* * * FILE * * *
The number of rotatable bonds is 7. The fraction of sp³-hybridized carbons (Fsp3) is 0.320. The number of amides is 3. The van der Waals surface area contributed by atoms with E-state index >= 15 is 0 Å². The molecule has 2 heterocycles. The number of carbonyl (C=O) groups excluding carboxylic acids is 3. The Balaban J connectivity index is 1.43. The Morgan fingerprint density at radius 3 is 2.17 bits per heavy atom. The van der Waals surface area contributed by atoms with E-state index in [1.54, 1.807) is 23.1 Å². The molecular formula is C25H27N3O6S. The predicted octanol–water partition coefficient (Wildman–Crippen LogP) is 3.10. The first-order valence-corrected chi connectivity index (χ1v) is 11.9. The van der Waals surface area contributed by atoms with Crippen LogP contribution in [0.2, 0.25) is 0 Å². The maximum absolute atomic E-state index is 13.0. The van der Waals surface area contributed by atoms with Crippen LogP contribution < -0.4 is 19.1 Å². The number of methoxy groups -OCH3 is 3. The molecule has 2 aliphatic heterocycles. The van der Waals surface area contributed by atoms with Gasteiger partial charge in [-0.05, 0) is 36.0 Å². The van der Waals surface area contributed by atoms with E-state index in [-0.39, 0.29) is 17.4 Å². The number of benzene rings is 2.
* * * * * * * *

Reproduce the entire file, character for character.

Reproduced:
The number of rotatable bonds is 7. The fraction of sp³-hybridized carbons (Fsp3) is 0.320. The number of amides is 3. The van der Waals surface area contributed by atoms with E-state index >= 15 is 0 Å². The molecule has 2 heterocycles. The number of carbonyl (C=O) groups excluding carboxylic acids is 3. The Balaban J connectivity index is 1.43. The Morgan fingerprint density at radius 3 is 2.17 bits per heavy atom. The van der Waals surface area contributed by atoms with E-state index in [1.54, 1.807) is 23.1 Å². The molecular formula is C25H27N3O6S. The predicted octanol–water partition coefficient (Wildman–Crippen LogP) is 3.10. The first-order valence-corrected chi connectivity index (χ1v) is 11.9. The van der Waals surface area contributed by atoms with Crippen LogP contribution in [0.2, 0.25) is 0 Å². The maximum absolute atomic E-state index is 13.0. The van der Waals surface area contributed by atoms with Crippen LogP contribution < -0.4 is 19.1 Å². The number of methoxy groups -OCH3 is 3. The molecule has 2 aliphatic heterocycles. The van der Waals surface area contributed by atoms with Gasteiger partial charge in [-0.05, 0) is 36.0 Å². The van der Waals surface area contributed by atoms with E-state index in [-0.39, 0.29) is 17.4 Å². The number of benzene rings is 2.